Stresses in a Jointed Medium

A spatial heterogeneity in an initial stress state can develop in a jointed and fractured medium. This results from the stress path followed during the geologic history of the medium, and the physical processes (related to fracturing and slip and separation along discontinuities) that may have occurred at different stages in the history. Spatial heterogeneity of the stress state can be an important factor in the design of underground excavations, particularly if the resulting stress concentrations adversely influence the excavation stability.

It is very difficult to determine whether the stress state installed in a jointed model is representative of the in-situ state of stress. A statistical analyses may provide a means to develop confidence in the model representation. One such study using UDEC is reported by Brady et al. (1986).

There are certain modeling aspects that should be considered when bringing a jointed model to an equilibrated state. First, the block insitu command should be invoked after all joints are generated in the model. Then the normal and shear stresses along joints will be initialized, corresponding to the initial stress values resolved along the plane of each joint.

As mentioned previously, a jointed model will not be in equilibrium initially, even when internal stresses are set to match boundary stresses: some calculation steps are required, and the unbalanced force should be monitored. In addition, histories of velocities or displacements should be recorded at various locations in the model. These are good indicators of the calculation step at which motion is negligible. The user should always ensure that motion in the model has essentially stopped for the equilibrium stress state before beginning the next stage of an analysis.

It is possible that, for the specified initial stress state and joint strength properties, some joints will slip or separate when the model is brought to an equilibrated state. Joint slip that is confined within the model is acceptable; “locked-in” stresses at the joint ends will result. However, the user should avoid conditions for which joint failure extends to the model boundary. This indicates that the model conditions are not well-posed. It may be necessary to reevaluate the assigned stress state, joint properties and joint orientations and locations. If conditions are such that joint failure still extends to a boundary, then a fixed boundary condition should be considered. This implies that the joint is truncated at the boundary.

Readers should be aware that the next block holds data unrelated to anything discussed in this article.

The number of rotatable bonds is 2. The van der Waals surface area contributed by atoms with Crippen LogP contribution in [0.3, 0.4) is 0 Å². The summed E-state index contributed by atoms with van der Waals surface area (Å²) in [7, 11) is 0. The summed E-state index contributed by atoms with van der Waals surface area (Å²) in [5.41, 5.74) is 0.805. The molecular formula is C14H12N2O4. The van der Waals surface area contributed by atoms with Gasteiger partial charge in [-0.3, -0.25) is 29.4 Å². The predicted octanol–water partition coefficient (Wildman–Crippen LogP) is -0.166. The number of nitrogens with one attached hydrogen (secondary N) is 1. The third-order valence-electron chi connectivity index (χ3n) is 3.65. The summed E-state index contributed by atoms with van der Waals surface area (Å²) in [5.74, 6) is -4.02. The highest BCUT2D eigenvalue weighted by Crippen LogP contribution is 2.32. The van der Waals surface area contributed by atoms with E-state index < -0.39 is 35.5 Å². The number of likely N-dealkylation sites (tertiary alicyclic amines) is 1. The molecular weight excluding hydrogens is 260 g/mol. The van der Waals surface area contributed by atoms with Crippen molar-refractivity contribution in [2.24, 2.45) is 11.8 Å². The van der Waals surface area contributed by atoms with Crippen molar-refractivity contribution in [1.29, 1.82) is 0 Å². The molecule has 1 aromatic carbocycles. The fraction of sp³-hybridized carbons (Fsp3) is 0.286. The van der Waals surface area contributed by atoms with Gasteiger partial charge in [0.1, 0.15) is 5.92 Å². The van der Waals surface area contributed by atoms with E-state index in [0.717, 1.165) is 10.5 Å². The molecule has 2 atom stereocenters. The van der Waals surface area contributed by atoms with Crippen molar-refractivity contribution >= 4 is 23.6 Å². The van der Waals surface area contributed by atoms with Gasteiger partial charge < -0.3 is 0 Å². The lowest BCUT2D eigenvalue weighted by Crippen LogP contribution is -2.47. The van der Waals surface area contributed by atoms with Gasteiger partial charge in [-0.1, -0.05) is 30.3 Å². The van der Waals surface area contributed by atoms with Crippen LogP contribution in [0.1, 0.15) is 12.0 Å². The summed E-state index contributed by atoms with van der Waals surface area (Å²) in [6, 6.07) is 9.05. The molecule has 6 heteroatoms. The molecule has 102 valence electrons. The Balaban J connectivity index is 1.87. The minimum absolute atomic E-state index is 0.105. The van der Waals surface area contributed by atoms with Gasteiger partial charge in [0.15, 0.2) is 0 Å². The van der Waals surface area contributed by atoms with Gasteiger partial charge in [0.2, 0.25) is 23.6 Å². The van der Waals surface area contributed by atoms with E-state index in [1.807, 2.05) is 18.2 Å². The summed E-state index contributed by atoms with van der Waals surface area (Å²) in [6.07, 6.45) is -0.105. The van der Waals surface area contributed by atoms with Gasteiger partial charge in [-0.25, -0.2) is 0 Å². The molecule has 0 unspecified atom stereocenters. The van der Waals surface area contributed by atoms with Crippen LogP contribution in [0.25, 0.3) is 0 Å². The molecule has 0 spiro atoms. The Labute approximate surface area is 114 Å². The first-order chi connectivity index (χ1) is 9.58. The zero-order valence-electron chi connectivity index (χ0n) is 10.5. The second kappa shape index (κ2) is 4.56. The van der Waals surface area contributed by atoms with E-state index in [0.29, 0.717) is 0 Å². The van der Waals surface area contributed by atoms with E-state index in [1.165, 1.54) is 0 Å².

The data file below demonstrates the case of a joint dipping at 60º, confined between two joints dipping at 20º. The 60º joint slips for the prescribed initial stress, while the 20º joints do not. The friction angle for all joints is 30º.

Slip of a confined joint

model new
model random 10000
model large-strain on

block create brick -10,10 -10,10 -20,0
block cut joint-set dip 60 dip-direction 90 origin 0,0,-10
block cut joint-set dip 20 dip-direction 90 origin 0,0,-8
block cut joint-set dip 20 dip-direction 90 origin 0,0,-12
block join on range position-z -20,-14
block join on range position-z -7,0
block zone generate edgelength 2.0
block zone cmodel assign elastic
block zone property  density 2000 bulk 8e9 shear 5e9

block contact jmodel assign mohr
block contact property stiffness-normal 5e11 stiffness-shear 2.5e11 ...
  friction 30
block contact material-table default property stiffness-normal 5e11 ...
  stiffness-shear 2.5e11 friction 30

block insitu stress -2.5e6,-2.5e6,-1e7  0,0,0
block face apply stress -2.5e6   0    0  0 0 0 range position-x -10.0
block face apply stress -2.5e6   0    0  0 0 0 range position-x  10.0
block face apply stress   0 -2.5e6    0  0 0 0 range position-y -10.0
block face apply stress   0 -2.5e6    0  0 0 0 range position-y  10.0
block face apply stress   0      0 -1e7  0 0 0 range position-z   0.0
block gridpoint apply velocity-z    0.0        range position-z -20.0
model history mechanical unbalanced-maximum
block history displacement-z position 0,0,-10
model cycle 1000

The figure below shows a block plot on which the region of joint slip is indicated by joint shear vectors. Contours of \(\sigma_{xz}\) are also plotted and show the areas of locked-in stresses near the ends of the 60º joint.


Figure 1: Slip of a confined joint; plot shows shear stress contours